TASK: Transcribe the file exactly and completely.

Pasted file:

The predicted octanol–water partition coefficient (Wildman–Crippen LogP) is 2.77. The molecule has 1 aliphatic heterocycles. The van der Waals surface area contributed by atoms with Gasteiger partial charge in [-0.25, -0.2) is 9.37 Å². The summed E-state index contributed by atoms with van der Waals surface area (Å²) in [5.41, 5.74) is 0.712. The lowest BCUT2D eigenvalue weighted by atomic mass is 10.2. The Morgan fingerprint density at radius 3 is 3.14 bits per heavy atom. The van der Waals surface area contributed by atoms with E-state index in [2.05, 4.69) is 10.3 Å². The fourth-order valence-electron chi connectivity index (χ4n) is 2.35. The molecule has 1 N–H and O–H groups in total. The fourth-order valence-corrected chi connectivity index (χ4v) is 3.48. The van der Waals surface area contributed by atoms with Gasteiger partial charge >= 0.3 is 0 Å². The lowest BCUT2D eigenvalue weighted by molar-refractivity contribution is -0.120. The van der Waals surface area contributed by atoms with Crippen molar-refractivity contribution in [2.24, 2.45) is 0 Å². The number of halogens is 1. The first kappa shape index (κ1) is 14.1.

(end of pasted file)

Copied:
The predicted octanol–water partition coefficient (Wildman–Crippen LogP) is 2.77. The molecule has 1 aliphatic heterocycles. The van der Waals surface area contributed by atoms with Gasteiger partial charge in [-0.25, -0.2) is 9.37 Å². The summed E-state index contributed by atoms with van der Waals surface area (Å²) in [5.41, 5.74) is 0.712. The lowest BCUT2D eigenvalue weighted by atomic mass is 10.2. The Morgan fingerprint density at radius 3 is 3.14 bits per heavy atom. The van der Waals surface area contributed by atoms with E-state index in [2.05, 4.69) is 10.3 Å². The fourth-order valence-electron chi connectivity index (χ4n) is 2.35. The molecule has 1 N–H and O–H groups in total. The fourth-order valence-corrected chi connectivity index (χ4v) is 3.48. The van der Waals surface area contributed by atoms with Gasteiger partial charge >= 0.3 is 0 Å². The lowest BCUT2D eigenvalue weighted by molar-refractivity contribution is -0.120. The van der Waals surface area contributed by atoms with Crippen molar-refractivity contribution in [2.24, 2.45) is 0 Å². The number of halogens is 1. The first kappa shape index (κ1) is 14.1.